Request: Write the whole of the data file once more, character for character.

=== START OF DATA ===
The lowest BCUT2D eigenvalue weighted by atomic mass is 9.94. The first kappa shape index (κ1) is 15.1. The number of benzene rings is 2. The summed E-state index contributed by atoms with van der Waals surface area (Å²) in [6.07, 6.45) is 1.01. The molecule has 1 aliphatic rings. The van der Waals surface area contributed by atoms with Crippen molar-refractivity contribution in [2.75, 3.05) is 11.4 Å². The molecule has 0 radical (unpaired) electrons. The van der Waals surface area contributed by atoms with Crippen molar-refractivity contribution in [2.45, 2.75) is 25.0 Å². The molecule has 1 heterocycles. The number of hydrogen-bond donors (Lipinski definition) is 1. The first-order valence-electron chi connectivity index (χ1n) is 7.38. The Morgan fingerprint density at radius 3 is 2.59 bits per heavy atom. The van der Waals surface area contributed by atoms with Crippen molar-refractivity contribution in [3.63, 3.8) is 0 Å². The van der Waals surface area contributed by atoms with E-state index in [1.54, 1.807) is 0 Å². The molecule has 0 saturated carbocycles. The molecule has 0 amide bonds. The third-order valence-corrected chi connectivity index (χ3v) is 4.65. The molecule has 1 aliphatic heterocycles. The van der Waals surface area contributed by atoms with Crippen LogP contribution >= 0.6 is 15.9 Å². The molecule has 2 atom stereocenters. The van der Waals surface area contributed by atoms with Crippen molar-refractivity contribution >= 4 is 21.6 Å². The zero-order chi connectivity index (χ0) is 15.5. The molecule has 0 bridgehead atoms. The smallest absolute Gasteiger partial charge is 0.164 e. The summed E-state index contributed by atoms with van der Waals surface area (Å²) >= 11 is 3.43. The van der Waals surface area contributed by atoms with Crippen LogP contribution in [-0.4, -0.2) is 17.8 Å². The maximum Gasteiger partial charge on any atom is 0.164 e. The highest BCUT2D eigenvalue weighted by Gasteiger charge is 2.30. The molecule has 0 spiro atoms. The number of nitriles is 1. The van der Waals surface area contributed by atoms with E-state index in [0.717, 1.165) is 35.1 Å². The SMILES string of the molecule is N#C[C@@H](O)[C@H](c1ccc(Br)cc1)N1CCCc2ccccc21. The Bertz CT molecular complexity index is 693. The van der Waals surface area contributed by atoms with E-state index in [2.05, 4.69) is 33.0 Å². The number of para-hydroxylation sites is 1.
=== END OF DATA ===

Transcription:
The lowest BCUT2D eigenvalue weighted by atomic mass is 9.94. The first kappa shape index (κ1) is 15.1. The number of benzene rings is 2. The summed E-state index contributed by atoms with van der Waals surface area (Å²) in [6.07, 6.45) is 1.01. The molecule has 1 aliphatic rings. The van der Waals surface area contributed by atoms with Crippen molar-refractivity contribution in [2.75, 3.05) is 11.4 Å². The molecule has 0 radical (unpaired) electrons. The van der Waals surface area contributed by atoms with Crippen molar-refractivity contribution in [2.45, 2.75) is 25.0 Å². The molecule has 1 heterocycles. The number of hydrogen-bond donors (Lipinski definition) is 1. The first-order valence-electron chi connectivity index (χ1n) is 7.38. The Morgan fingerprint density at radius 3 is 2.59 bits per heavy atom. The van der Waals surface area contributed by atoms with Crippen molar-refractivity contribution in [3.63, 3.8) is 0 Å². The van der Waals surface area contributed by atoms with E-state index in [1.54, 1.807) is 0 Å². The molecule has 0 saturated carbocycles. The molecule has 0 amide bonds. The third-order valence-corrected chi connectivity index (χ3v) is 4.65. The molecule has 1 aliphatic heterocycles. The van der Waals surface area contributed by atoms with Crippen LogP contribution >= 0.6 is 15.9 Å². The molecule has 2 atom stereocenters. The van der Waals surface area contributed by atoms with Crippen molar-refractivity contribution >= 4 is 21.6 Å². The zero-order chi connectivity index (χ0) is 15.5. The molecule has 0 bridgehead atoms. The smallest absolute Gasteiger partial charge is 0.164 e. The summed E-state index contributed by atoms with van der Waals surface area (Å²) >= 11 is 3.43. The van der Waals surface area contributed by atoms with Crippen LogP contribution in [-0.4, -0.2) is 17.8 Å². The maximum Gasteiger partial charge on any atom is 0.164 e. The highest BCUT2D eigenvalue weighted by Gasteiger charge is 2.30. The molecule has 0 spiro atoms. The number of nitriles is 1. The van der Waals surface area contributed by atoms with E-state index in [0.717, 1.165) is 35.1 Å². The SMILES string of the molecule is N#C[C@@H](O)[C@H](c1ccc(Br)cc1)N1CCCc2ccccc21. The Bertz CT molecular complexity index is 693. The van der Waals surface area contributed by atoms with E-state index in [2.05, 4.69) is 33.0 Å². The number of para-hydroxylation sites is 1.